Failure can be an unpleasant experience, but also a learning experience. Failure can be humbling and can lead us to be more teachable. Sometimes, we won’t listen to anyone because we are puffed up with pride and think we know better. When failure comes, we begin to realize we were wrong. Maybe you are like me and have gone through a humbling failure process where the Lord got your attention. Maybe you are in the midst of that now. But remember, during failure there is always hope in Jesus.
In our story, the teachers of the religious law and the Pharisees saw themselves as holy and righteous. They wanted to trap Jesus so they could get rid of Him. Jesus used their trap to reveal their hearts. Through this they became aware of their own failures, their own sin.
John 8:4As he was speaking, the teachers of religious law and the Pharisees brought a woman who had been caught in the act of adultery. They put her in front of the crowd. 4 “Teacher,” they said to Jesus, “this woman was caught in the act of adultery. 5 The law of Moses says to stone her. What do you say?” 6 They were trying to trap him into saying something they could use against him, but Jesus stooped down and wrote in the dust with his finger. 7 They kept demanding an answer, so he stood up again and said, “All right, but let the one who has never sinned throw the first stone!” 8 Then he stooped down again and wrote in the dust. 9 When the accusers heard this, they slipped away one by one, beginning with the oldest, until only Jesus was left in the middle of the crowd with the woman.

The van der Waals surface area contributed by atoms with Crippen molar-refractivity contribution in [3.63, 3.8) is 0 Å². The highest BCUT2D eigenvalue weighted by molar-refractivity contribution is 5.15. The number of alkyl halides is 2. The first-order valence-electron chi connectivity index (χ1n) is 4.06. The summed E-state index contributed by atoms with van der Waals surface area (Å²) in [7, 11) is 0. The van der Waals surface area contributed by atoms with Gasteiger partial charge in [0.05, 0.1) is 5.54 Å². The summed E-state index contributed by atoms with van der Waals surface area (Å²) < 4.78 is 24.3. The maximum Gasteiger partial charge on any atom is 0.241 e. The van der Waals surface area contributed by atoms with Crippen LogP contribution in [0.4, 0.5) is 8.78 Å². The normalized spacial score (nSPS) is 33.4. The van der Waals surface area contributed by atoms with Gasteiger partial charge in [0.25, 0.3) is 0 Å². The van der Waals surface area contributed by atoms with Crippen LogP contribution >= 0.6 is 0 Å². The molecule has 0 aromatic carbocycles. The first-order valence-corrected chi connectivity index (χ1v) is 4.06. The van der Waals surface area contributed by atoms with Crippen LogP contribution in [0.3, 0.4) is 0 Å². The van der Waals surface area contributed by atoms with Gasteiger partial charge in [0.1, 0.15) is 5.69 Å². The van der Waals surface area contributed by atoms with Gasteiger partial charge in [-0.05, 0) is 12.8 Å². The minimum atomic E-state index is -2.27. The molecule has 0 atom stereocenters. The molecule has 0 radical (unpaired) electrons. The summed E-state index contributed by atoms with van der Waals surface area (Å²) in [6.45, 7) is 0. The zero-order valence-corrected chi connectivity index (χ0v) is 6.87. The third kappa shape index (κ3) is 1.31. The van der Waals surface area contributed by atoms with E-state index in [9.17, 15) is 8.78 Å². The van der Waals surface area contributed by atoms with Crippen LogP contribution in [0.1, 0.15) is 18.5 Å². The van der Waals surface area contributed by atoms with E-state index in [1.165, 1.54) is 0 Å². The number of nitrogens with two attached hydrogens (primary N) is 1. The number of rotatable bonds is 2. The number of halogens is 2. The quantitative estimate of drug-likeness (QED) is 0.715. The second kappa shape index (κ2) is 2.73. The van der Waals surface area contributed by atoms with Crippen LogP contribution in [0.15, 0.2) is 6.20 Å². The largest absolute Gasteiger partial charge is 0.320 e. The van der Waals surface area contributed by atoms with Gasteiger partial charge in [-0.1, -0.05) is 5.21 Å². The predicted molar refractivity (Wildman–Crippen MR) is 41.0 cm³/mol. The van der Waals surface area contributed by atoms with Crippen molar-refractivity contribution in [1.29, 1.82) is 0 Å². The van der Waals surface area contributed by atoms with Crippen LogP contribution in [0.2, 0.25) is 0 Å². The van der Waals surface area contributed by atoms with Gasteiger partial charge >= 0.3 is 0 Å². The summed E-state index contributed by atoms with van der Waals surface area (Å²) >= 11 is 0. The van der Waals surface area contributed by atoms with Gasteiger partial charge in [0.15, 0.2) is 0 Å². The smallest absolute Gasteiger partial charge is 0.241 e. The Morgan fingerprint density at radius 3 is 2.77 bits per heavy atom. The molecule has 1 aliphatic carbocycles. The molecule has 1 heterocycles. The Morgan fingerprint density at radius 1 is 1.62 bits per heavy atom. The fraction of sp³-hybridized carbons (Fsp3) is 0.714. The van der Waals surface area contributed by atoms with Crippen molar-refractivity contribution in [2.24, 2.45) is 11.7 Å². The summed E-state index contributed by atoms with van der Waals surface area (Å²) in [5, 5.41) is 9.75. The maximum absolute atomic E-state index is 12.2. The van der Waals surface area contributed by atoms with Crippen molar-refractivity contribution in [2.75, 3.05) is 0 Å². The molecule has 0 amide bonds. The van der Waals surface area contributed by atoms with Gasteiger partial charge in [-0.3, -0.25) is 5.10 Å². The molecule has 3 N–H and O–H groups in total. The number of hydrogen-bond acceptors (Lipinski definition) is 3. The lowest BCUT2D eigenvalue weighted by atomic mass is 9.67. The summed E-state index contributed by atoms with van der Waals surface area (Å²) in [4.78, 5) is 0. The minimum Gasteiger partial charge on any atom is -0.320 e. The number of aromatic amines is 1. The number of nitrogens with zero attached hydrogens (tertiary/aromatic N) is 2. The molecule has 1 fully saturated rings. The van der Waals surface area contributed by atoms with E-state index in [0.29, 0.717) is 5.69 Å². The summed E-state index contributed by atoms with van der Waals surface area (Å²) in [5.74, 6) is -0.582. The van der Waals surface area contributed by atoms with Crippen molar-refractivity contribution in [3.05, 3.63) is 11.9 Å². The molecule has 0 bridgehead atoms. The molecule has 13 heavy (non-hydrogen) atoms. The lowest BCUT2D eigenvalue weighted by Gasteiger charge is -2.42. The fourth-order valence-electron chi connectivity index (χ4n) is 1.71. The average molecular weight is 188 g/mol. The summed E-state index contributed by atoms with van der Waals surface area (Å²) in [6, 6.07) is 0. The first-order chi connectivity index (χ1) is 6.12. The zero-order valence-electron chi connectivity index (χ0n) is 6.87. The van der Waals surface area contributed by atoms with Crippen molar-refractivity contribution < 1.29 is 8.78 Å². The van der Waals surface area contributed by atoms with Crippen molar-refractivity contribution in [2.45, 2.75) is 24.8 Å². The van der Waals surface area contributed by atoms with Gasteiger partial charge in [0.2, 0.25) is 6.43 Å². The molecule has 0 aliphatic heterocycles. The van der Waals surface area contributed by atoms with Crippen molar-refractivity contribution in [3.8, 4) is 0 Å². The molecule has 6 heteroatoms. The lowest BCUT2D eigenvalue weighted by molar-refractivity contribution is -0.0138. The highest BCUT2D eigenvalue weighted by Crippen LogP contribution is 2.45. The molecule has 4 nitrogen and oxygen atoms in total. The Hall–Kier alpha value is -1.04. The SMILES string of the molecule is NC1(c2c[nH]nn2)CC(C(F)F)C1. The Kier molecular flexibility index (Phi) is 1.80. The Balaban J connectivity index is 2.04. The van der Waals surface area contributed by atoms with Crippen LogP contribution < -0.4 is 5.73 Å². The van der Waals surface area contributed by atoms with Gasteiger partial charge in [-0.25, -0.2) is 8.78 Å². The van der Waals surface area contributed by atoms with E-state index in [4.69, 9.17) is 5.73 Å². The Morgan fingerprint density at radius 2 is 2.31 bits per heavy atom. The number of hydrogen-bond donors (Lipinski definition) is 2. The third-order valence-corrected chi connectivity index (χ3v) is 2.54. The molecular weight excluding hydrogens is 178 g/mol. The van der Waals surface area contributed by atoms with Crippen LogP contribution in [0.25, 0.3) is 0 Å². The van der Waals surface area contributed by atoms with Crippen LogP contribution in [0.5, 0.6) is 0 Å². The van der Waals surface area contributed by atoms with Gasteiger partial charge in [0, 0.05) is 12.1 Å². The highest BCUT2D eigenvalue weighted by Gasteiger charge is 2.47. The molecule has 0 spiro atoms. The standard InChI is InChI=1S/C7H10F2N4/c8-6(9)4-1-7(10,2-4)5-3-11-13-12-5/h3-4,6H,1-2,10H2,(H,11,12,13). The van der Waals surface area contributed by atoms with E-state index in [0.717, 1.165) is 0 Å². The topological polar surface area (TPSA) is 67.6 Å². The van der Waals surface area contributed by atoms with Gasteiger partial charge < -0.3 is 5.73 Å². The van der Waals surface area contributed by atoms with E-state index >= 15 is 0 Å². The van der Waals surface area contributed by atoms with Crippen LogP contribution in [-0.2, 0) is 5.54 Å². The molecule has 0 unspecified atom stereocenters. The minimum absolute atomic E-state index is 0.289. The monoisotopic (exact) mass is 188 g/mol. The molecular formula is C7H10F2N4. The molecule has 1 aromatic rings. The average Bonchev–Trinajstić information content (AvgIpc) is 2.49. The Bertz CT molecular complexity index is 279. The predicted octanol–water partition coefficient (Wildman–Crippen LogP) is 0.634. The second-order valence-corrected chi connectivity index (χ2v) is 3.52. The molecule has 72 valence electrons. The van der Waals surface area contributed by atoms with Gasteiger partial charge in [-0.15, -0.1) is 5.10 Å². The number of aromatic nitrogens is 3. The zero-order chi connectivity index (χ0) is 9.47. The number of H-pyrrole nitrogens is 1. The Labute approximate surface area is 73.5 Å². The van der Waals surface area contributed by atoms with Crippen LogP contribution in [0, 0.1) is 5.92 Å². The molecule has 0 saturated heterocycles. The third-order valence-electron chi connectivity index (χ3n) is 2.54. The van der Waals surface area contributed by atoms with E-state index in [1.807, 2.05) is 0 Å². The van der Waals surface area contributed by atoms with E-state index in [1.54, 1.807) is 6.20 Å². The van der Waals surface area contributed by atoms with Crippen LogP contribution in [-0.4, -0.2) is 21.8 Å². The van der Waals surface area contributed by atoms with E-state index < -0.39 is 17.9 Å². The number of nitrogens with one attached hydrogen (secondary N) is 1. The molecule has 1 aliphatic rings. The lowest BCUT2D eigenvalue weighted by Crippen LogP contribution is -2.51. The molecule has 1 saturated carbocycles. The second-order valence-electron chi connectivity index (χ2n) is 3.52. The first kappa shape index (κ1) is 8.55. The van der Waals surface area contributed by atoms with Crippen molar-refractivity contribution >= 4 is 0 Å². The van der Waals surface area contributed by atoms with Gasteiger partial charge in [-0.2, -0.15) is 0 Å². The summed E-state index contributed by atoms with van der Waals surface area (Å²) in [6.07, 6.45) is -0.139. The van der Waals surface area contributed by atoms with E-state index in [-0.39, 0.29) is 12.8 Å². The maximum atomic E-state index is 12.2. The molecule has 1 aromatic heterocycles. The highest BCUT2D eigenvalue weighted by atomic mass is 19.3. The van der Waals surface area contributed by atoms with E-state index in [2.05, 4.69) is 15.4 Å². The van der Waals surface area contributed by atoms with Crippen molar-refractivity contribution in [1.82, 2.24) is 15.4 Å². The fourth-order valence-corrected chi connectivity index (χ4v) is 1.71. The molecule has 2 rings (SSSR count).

Let Jesus use your failure to develop humility. Jesus is like a great sculptor who uses the chisel of failure to transform us. Christ cares about our successes as well as our failures. It is during my times of failure that I lean less on my understanding and more on God. My failures force me to examine my level of trust in God, where true hope can be found.
When I fail, I realize my need for complete dependence on Christ even though our culture tells us to only depend on ourselves. While independence in some areas of my life is commendable, complete dependence on God with everything, including my failures, requires that I trust Him. The first step in repentance is seeing my own sin and confessing it to the Lord. When I do, I go from hopelessness to hope.
God does not waste anything and can use my failures to mold and turn me toward Him.
Psalm 40:1 I waited patiently for the Lord to help me, and he turned to me and heard my cry. 2 He lifted me out of the pit of despair, out of the mud and the mire. He set my feet on solid ground and steadied me as I walked along. 
To hear more about the woman caught in adultery, listen here: https://podpoint.com/light-of-christ-church-podcast/hope-in-my-sin